Untreated effects of breast cancer care increase depression and anxiety among survivorsDecember 09, 2016
SAN ANTONIO - Treatment advances have increased the five-year survival rate for breast cancer to 90 percent. But, for many of the 2.8 million survivors in the United States, the price of survival includes severe physical and psychosocial symptoms -- including joint pain, fatigue, weight gain and insomnia -- that may go untreated and persist for many years after treatment. Long-term survivors report an average three symptoms for which they desire more help than they are receiving, according to new research from the Perelman School of Medicine and the Abramson Cancer Center of the University of Pennsylvania. Additional results show a significant relationship between untreated symptoms and anxiety and depression among these patients. Researchers are calling on health care providers to think beyond the disease, and incorporate symptom management more frequently into routine follow-up care. Results of the study will be presented on Friday at the 2016 San Antonio Breast Cancer Symposium (poster P5-13-12).
"There's almost an unwritten 'don't ask, don't tell' mentality about residual and persistent side effects of breast cancer treatment," said lead author Steven Palmer, PhD, a research scientist at the Abramson Cancer Center. "Clinicians seeing patients for routine follow-up care may be focusing on recurrence prevention and detection to the exclusion of long term symptoms and whether survivors need help managing them. This lack of attention to potential symptoms can lead to increased levels of anxiety and depression for these cancer survivors."
In the study, 103 breast cancer survivors who have been disease-free for at least three years completed surveys assessing the prevalence and severity of nineteen symptoms and whether they would like help managing those symptoms. Anxiety and depressive symptoms were also reported by participants using the Hospital Anxiety and Depression Scale.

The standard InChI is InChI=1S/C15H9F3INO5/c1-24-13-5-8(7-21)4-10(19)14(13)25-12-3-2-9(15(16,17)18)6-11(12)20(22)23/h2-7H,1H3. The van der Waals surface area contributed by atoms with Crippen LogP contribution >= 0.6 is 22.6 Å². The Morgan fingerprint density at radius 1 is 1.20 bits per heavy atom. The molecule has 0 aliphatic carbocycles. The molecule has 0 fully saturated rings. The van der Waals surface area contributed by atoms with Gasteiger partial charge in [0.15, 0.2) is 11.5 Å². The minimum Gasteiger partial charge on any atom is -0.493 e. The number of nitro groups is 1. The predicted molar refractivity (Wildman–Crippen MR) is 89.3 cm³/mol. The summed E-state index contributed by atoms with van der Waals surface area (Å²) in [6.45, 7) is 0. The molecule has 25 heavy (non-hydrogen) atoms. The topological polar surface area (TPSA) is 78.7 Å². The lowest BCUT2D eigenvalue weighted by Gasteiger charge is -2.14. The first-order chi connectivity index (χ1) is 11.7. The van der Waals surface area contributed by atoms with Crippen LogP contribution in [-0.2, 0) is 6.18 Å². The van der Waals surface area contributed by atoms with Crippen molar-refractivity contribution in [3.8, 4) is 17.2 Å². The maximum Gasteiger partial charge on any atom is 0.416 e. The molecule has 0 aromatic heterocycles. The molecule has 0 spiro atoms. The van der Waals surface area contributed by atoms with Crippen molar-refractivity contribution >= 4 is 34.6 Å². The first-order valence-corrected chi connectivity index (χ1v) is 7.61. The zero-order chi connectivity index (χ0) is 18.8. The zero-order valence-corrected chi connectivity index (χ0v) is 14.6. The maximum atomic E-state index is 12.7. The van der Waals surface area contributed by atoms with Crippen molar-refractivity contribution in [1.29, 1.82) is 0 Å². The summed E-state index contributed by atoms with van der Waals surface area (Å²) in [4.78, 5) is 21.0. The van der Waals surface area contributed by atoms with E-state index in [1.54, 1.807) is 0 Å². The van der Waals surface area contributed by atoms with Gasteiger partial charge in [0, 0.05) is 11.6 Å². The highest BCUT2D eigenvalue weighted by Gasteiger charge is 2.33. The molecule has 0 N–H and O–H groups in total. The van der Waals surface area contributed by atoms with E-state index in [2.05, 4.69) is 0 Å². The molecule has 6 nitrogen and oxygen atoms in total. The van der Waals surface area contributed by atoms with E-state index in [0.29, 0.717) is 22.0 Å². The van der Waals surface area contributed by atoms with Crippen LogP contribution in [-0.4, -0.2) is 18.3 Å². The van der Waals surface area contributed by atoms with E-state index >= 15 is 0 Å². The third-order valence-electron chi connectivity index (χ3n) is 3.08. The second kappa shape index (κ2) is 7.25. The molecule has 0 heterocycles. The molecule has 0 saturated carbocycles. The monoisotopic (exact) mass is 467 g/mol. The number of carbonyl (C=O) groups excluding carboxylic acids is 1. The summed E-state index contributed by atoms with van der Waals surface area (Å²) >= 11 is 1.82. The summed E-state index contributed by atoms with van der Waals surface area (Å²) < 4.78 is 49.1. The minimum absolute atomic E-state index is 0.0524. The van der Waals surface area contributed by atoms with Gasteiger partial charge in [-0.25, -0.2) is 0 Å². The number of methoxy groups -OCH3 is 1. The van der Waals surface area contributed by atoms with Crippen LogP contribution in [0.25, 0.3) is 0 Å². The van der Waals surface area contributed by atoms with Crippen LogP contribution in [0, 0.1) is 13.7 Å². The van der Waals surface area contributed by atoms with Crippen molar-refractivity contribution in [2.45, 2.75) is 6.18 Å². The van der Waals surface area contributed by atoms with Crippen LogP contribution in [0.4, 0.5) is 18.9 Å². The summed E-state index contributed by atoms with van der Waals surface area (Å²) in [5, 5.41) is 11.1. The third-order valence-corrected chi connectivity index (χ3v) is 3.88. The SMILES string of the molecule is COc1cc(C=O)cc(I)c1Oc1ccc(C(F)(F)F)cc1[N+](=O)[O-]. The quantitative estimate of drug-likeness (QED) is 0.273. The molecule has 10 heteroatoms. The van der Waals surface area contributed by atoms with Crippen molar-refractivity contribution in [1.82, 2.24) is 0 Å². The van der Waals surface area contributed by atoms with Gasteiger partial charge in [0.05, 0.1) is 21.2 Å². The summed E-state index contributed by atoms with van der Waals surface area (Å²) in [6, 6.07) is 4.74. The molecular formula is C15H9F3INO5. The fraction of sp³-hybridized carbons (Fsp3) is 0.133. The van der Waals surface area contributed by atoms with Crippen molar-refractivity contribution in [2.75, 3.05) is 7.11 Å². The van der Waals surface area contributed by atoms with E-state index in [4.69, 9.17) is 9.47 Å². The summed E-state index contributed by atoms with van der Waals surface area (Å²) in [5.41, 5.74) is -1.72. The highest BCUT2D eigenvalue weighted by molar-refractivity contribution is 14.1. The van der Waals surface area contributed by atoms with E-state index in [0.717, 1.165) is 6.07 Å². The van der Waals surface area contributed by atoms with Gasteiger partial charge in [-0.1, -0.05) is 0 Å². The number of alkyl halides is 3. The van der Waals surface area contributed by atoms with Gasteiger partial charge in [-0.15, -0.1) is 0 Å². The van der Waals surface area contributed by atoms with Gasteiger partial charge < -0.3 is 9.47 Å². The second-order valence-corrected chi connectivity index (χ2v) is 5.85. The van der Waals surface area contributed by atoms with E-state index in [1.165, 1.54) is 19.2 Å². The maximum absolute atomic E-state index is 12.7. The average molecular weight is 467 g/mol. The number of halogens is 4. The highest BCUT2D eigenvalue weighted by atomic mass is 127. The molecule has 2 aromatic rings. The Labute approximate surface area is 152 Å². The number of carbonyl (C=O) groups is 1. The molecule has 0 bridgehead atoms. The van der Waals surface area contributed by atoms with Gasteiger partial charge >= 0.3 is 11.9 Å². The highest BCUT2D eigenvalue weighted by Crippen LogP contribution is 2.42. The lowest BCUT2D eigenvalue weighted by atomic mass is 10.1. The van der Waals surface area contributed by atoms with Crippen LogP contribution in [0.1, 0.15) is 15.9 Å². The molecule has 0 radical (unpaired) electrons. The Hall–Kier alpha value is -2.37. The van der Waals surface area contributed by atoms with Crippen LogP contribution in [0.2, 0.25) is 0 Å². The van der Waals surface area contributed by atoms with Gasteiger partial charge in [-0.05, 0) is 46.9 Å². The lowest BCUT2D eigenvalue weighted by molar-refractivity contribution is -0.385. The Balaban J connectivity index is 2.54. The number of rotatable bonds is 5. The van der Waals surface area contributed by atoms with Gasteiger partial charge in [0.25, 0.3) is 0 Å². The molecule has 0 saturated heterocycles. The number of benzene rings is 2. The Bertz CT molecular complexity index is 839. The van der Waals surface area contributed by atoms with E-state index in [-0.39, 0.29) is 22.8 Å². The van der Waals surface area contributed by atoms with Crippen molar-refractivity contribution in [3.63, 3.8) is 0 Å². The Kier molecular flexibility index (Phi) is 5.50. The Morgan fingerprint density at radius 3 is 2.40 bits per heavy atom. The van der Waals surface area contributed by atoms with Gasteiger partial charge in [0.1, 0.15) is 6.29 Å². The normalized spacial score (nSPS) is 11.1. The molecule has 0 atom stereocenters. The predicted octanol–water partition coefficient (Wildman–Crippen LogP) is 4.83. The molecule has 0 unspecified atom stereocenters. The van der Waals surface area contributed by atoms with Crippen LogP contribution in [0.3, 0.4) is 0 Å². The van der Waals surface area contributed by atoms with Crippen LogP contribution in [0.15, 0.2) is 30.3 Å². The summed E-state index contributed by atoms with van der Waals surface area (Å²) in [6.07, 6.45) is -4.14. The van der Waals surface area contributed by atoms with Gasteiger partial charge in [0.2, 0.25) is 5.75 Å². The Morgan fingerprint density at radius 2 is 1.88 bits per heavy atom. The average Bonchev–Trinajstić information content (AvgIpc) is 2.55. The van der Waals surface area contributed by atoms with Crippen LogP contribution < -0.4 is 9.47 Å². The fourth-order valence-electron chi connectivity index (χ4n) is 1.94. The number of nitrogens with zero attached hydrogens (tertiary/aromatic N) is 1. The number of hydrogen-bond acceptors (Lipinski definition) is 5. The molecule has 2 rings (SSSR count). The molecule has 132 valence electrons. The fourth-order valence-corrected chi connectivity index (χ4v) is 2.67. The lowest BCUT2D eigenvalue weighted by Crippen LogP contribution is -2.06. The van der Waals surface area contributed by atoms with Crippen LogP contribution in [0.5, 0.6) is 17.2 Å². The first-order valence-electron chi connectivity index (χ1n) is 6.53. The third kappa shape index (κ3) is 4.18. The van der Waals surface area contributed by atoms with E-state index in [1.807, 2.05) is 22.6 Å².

Results show 92 percent of survivors reported at least three long-term symptoms, primarily fatigue, aching joints, weight gain, memory trouble, or insomnia, while 65 percent had at least one unmet need for intervention, with the average survivor reporting three unmet needs. Additional results show that breast cancer survivors living with more needs for symptom management are also more likely to experience anxiety and depression. The researchers suggest that when extended to the larger breast cancer survivor population, more than 1,300,00 breast cancer survivors could be experiencing at least three specific symptoms for which they need assistance.
Services to assist with survivorship care are becoming more commonplace, but the authors suggest that for many patients, long term symptoms go unaddressed in either cancer or primary care settings, and appropriate treatments and referrals are not being made.
"Survivorship care is about more than screenings and disease prevention. It's about the whole person," said senior author Linda A. Jacobs, PhD, CRNP, director of Cancer Survivorship Programs at Penn's Abramson Cancer Center. "Our results point to a need for a more holistic view of breast cancer care where providers are thinking about what happens next for these patients and guiding them to services that can help improve their quality of life on multiple levels."
The Perelman School of Medicine has been ranked among the top five medical schools in the United States for the past 18 years, according to U.S. News & World Report's survey of research-oriented medical schools. The School is consistently among the nation's top recipients of funding from the National Institutes of Health, with $373 million awarded in the 2015 fiscal year.
The University of Pennsylvania Health System's patient care facilities include: The Hospital of the University of Pennsylvania and Penn Presbyterian Medical Center -- which are recognized as one of the nation's top "Honor Roll" hospitals by U.S. News & World Report -- Chester County Hospital; Lancaster General Health; Penn Wissahickon Hospice; and Pennsylvania Hospital -- the nation's first hospital, founded in 1751. Additional affiliated inpatient care facilities and services throughout the Philadelphia region include Chestnut Hill Hospital and Good Shepherd Penn Partners, a partnership between Good Shepherd Rehabilitation Network and Penn Medicine.
Penn Medicine is committed to improving lives and health through a variety of community-based programs and activities. In fiscal year 2015, Penn Medicine provided $253.3 million to benefit our community.
University of Pennsylvania School of Medicine
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